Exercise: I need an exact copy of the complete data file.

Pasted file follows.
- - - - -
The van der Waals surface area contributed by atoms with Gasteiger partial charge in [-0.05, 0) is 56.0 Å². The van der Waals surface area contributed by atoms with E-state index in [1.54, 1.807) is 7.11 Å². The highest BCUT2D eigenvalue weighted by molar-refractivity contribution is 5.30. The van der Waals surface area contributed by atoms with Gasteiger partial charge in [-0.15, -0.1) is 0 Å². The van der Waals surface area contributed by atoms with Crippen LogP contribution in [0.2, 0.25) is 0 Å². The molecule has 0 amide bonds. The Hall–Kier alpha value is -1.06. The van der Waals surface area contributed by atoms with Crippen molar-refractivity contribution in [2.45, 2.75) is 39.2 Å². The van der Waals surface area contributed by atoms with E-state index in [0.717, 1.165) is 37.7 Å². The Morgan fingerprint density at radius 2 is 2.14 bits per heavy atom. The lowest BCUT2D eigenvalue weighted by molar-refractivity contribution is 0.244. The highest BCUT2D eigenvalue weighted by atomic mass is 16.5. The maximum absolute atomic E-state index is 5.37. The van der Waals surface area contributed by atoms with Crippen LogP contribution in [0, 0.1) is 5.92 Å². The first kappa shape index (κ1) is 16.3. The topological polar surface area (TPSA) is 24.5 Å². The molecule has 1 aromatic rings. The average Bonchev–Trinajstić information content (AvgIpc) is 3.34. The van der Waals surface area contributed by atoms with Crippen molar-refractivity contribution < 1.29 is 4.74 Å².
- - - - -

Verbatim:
The van der Waals surface area contributed by atoms with Gasteiger partial charge in [-0.05, 0) is 56.0 Å². The van der Waals surface area contributed by atoms with E-state index in [1.54, 1.807) is 7.11 Å². The highest BCUT2D eigenvalue weighted by molar-refractivity contribution is 5.30. The van der Waals surface area contributed by atoms with Gasteiger partial charge in [-0.15, -0.1) is 0 Å². The van der Waals surface area contributed by atoms with Crippen LogP contribution in [0.2, 0.25) is 0 Å². The molecule has 0 amide bonds. The Hall–Kier alpha value is -1.06. The van der Waals surface area contributed by atoms with Crippen molar-refractivity contribution in [2.45, 2.75) is 39.2 Å². The van der Waals surface area contributed by atoms with E-state index in [0.717, 1.165) is 37.7 Å². The Morgan fingerprint density at radius 2 is 2.14 bits per heavy atom. The lowest BCUT2D eigenvalue weighted by molar-refractivity contribution is 0.244. The highest BCUT2D eigenvalue weighted by atomic mass is 16.5. The maximum absolute atomic E-state index is 5.37. The van der Waals surface area contributed by atoms with Crippen LogP contribution in [0, 0.1) is 5.92 Å². The first kappa shape index (κ1) is 16.3. The topological polar surface area (TPSA) is 24.5 Å². The molecule has 1 aromatic rings. The average Bonchev–Trinajstić information content (AvgIpc) is 3.34. The van der Waals surface area contributed by atoms with Crippen molar-refractivity contribution < 1.29 is 4.74 Å².